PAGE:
Obviously, the employment report will be the focus on Thursday, and will hold sway in the price action, but historically, the odds favor higher prices again.
The Street is expecting non-farm payrolls to be flat, so any increase is going to be a positive for equity prices.
The unemployment rate is expected to inch up 0.1% to 6.2% but this should not be a negative factor unless the number reported is huge.
Here are some historical observations based on S&P 500 prices and NYSE total trading volume for the years 1958 to 2002. I looked at only the last trading day before the Independence Day holiday.
The S&P 500 closed higher 29 out of 45 times, 64% of the time.
If you averaged all of the performances (winners and losers), the average was a gain of .21%.
Volume for the day averaged about .8 to .9 times the 50-day
moving average of volume, which for this market would mean total trading volume on the day of about 1.16 billion to 1.31 billion.
There were only 8 times that the index managed to have a close which moved 1% or more in either direction.
The biggest closing loss occurred in 1991 with a loss of 1.10%.
The biggest closing gain occurred in 1980 with a gain of 1.54%.
Here is something which I found very interesting: We have just finished a second quarter in which the S&P 500 gained more than 10%. There were four other June ending quarters with gains in the S&P 500 of more than 10%; they occurred in 1968, 1975, 1980, and 1997. If you look at the last day of trading before the holiday for these dates, the S&P 500 gained every single time, and three of these occasions were gains of over 1%. The gains were: 1968, +1.17%; 1975, +0.19%; 1980, +1.54%; and 1997, +1.43%.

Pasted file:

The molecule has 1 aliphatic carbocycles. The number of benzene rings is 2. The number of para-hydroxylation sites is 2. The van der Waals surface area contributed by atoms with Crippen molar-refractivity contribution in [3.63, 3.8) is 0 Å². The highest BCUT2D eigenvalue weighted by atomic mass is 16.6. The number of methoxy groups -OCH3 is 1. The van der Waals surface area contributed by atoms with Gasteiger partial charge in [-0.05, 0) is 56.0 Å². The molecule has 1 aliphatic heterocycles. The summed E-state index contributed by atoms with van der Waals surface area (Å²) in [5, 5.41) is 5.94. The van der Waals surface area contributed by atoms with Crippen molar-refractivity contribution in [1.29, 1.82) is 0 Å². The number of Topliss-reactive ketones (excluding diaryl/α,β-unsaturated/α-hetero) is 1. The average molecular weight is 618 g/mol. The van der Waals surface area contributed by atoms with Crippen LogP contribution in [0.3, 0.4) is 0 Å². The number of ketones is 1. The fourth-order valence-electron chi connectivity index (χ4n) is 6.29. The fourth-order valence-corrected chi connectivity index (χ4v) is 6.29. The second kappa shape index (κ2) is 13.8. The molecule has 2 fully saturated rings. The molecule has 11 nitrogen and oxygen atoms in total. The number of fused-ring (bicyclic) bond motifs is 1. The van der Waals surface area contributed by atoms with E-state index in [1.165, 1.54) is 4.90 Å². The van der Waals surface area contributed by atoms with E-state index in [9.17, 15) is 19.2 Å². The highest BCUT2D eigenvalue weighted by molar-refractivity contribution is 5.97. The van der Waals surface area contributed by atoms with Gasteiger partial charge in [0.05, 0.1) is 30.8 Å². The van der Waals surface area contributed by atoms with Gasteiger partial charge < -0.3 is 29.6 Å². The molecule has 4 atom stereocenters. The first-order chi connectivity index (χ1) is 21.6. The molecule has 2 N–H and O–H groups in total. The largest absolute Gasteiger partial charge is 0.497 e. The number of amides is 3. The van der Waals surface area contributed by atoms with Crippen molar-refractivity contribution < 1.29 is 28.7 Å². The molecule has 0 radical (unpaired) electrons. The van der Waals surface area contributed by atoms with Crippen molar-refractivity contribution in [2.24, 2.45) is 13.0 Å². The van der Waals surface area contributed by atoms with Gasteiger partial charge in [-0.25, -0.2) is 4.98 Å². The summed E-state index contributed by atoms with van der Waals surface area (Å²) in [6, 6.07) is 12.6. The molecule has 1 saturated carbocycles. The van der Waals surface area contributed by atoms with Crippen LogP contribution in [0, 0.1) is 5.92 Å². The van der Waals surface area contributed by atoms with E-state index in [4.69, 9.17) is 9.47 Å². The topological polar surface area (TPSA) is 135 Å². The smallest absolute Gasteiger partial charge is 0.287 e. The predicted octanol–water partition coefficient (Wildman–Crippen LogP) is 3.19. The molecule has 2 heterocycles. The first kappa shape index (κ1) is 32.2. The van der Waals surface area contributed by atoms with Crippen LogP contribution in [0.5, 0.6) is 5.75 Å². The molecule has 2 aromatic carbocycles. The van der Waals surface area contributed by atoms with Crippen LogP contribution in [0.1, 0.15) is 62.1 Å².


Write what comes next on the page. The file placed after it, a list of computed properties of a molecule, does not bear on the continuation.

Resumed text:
Resistance: The S&P 500 has immediate intraday
resistance at 984-995 and 993-1003, which makes 993-995 an especially thick area of resistance. Next resistance is 1010-1015.12. The bigger picture of resistance, which was established by price action in June, 2002, is that the S&P 500 has a band of resistance at 1008-1041, with a focus of 1020-1031.
The Nasdaq has immediate resistance at 1660-1711, then 1722-1748.
Support: The Nasdaq has
support at 1666-1641, then 1633-1621; stacked support is 1617-1598.92, then 1603-1584, making 1603-1598.92 a focus.
Immediate intraday support for the S&P 500 is a small shelf at 990-984.80. Supports are stacked, with the next support at 982-972. Additional support is 970-960. There is a broad band of support at 973-947.
Longer-term support for the S&P 500 is 948-927, for the Nasdaq, 1558-1478. Cherney is chief market analyst for Standard & Poor's